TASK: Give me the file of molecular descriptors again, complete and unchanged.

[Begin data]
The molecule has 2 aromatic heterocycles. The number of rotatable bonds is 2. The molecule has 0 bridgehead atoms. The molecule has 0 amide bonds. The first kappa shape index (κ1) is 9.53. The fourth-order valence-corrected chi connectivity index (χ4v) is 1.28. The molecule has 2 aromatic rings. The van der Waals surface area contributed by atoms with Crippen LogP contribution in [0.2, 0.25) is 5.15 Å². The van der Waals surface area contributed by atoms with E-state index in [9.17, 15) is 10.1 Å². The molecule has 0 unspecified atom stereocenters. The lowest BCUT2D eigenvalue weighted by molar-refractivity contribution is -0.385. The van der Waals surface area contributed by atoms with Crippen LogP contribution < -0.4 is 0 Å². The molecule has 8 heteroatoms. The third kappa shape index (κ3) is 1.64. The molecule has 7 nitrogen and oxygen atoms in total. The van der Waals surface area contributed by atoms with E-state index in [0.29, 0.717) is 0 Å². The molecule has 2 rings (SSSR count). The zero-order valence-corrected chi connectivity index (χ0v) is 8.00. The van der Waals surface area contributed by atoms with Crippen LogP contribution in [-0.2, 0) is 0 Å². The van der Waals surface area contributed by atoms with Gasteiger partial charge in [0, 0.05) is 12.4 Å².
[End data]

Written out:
The molecule has 2 aromatic heterocycles. The number of rotatable bonds is 2. The molecule has 0 bridgehead atoms. The molecule has 0 amide bonds. The first kappa shape index (κ1) is 9.53. The fourth-order valence-corrected chi connectivity index (χ4v) is 1.28. The molecule has 2 aromatic rings. The van der Waals surface area contributed by atoms with Crippen LogP contribution in [0.2, 0.25) is 5.15 Å². The van der Waals surface area contributed by atoms with E-state index in [9.17, 15) is 10.1 Å². The molecule has 0 unspecified atom stereocenters. The lowest BCUT2D eigenvalue weighted by molar-refractivity contribution is -0.385. The van der Waals surface area contributed by atoms with Crippen LogP contribution < -0.4 is 0 Å². The molecule has 8 heteroatoms. The third kappa shape index (κ3) is 1.64. The molecule has 7 nitrogen and oxygen atoms in total. The van der Waals surface area contributed by atoms with E-state index in [0.29, 0.717) is 0 Å². The molecule has 2 rings (SSSR count). The zero-order valence-corrected chi connectivity index (χ0v) is 8.00. The van der Waals surface area contributed by atoms with Crippen LogP contribution in [-0.2, 0) is 0 Å². The van der Waals surface area contributed by atoms with Gasteiger partial charge in [0, 0.05) is 12.4 Å².